Barack Obama: Foreign Affairs

Barack Obama: Foreign Affairs

Iraq and Afghanistan

In addition to inheriting an economy in crisis when he took office, President Obama inherited two wars, one in Iraq and the other in Afghanistan. An early opponent of President George W. Bush’s decision to invade Iraq in 2003, Obama promised during the 2008 election campaign to withdraw American troops as soon as possible. In February 2009, he announced a plan to bring troop levels down from 160,000 to 50,000 by August 2010, including the removal of all combat forces. The remaining troops, he added, would be withdrawn by the end of 2011. For several years, the withdrawal proceeded smoothly, in part because Obama was able to build on the gains achieved by Bush's “surge” of 20,000 additional troops in 2007, which had helped the government of Iraq to restore a measure of stability to the country. By 2012, only 150 American troops were in Iraq, a number that remained level for about three years.

Obama’s other war-related campaign promise was to step up the US military commitment in Afghanistan in order to keep the extremist Taliban regime from regaining power and allowing al Qaeda once again to use the country as a base of terrorist operations against the United States and its allies. Soon after taking office, Obama granted the military’s request, initially made at the end of the Bush presidency, to send an additional 21,000 troops to Afghanistan, raising the American military presence there to about 60,000.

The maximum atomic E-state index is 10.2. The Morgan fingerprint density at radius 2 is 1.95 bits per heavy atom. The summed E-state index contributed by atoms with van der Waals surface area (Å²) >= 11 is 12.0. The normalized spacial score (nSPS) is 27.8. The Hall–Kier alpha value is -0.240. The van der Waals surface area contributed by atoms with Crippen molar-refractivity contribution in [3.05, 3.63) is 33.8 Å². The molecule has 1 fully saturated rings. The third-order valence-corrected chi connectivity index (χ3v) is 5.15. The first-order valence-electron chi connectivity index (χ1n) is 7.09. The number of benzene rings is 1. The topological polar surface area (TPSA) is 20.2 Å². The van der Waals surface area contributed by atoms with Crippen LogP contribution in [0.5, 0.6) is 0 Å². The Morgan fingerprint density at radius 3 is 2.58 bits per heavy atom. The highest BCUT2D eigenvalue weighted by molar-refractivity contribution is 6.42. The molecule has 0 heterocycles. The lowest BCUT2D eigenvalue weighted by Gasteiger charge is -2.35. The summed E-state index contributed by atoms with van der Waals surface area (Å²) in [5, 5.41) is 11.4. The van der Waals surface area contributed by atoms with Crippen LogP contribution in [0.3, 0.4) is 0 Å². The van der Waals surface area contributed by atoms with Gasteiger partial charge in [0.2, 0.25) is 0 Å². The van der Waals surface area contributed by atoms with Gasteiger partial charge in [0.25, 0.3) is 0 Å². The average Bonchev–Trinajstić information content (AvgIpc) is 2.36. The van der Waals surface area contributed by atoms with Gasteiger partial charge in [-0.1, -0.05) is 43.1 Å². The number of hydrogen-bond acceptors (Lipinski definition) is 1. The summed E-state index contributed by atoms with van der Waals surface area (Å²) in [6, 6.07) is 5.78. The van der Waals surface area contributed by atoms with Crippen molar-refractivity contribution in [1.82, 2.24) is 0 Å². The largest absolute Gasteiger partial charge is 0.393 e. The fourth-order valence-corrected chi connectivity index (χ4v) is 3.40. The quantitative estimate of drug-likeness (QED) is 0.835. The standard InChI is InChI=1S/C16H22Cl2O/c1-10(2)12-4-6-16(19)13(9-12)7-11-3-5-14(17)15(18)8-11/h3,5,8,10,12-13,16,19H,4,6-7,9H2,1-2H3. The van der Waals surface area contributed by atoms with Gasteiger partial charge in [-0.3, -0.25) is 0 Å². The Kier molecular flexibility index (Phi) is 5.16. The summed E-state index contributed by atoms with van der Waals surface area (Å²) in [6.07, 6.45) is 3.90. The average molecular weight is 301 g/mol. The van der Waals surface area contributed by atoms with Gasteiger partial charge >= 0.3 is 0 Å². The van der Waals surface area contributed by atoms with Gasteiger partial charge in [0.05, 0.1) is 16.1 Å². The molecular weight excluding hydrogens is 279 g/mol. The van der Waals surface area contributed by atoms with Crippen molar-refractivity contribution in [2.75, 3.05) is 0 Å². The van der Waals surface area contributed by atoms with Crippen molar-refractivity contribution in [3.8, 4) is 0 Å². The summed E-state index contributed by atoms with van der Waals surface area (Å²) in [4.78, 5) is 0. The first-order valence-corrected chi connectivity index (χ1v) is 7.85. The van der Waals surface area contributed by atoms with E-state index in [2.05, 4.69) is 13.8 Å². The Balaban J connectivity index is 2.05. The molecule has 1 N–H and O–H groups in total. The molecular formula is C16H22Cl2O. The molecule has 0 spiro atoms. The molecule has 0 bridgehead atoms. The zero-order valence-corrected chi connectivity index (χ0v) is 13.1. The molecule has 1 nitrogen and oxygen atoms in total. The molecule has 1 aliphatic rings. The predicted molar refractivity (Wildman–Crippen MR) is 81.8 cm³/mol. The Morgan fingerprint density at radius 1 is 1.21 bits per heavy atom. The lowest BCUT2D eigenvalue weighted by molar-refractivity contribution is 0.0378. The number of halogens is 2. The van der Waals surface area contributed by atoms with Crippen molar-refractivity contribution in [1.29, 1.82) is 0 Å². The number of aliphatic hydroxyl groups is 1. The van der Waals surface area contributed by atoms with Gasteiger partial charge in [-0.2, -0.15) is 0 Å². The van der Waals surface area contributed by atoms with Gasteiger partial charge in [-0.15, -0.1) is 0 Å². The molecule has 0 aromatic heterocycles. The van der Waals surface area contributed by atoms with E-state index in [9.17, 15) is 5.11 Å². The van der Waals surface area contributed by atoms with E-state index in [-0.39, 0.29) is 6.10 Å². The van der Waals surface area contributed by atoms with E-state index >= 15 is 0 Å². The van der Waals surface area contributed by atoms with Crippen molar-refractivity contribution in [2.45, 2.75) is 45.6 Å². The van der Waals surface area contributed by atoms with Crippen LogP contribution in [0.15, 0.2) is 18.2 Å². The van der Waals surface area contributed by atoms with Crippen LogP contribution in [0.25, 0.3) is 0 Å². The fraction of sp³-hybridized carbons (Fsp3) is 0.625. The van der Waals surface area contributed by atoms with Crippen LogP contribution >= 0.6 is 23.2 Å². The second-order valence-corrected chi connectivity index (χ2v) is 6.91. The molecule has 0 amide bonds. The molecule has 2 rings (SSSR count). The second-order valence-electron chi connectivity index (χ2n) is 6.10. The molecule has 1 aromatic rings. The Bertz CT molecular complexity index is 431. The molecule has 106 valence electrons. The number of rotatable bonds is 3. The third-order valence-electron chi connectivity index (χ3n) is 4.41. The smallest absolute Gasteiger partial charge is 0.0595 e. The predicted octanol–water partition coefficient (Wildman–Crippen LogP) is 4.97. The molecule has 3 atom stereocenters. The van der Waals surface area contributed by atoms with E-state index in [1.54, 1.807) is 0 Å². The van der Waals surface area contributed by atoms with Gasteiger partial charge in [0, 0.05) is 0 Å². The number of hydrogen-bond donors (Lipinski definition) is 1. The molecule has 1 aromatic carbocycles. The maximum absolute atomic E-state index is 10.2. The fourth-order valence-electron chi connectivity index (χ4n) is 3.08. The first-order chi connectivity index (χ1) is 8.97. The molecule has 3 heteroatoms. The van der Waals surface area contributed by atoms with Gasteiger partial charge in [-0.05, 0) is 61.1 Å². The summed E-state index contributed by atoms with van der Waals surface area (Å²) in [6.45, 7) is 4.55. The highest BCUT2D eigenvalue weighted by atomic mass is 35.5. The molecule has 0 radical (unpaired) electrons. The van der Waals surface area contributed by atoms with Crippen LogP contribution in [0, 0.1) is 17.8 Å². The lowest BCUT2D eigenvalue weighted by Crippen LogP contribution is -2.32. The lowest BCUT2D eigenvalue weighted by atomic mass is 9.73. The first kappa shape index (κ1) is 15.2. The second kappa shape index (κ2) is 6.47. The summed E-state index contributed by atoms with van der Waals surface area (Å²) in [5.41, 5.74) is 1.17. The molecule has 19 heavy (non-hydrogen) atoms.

As his first year as president unfolded, however, Obama became convinced that a change in military strategy was needed so that the government of Afghanistan eventually would be able to defeat the Taliban on its own. In June, he appointed a new military commander, General Stanley McChrystal, and asked him to recommend a new course of action. McChrystal requested 40,000 more troops and promised to deploy them to train Afghan forces to fight the Taliban instead of relying on American might. After an extended series of meetings beginning in September, Obama announced in a speech on December 1, 2009, at West Point that he had approved a short-term surge of 33,000 troops with a proviso that American forces must begin to withdraw from Afghanistan in July 2011. The president soon fired McChrystal for making disparaging remarks about members of the administration, and he replaced him with General David Petraeus, who had developed and implemented the successful surge in Iraq that inspired McChrystal's new strategy for Afghanistan.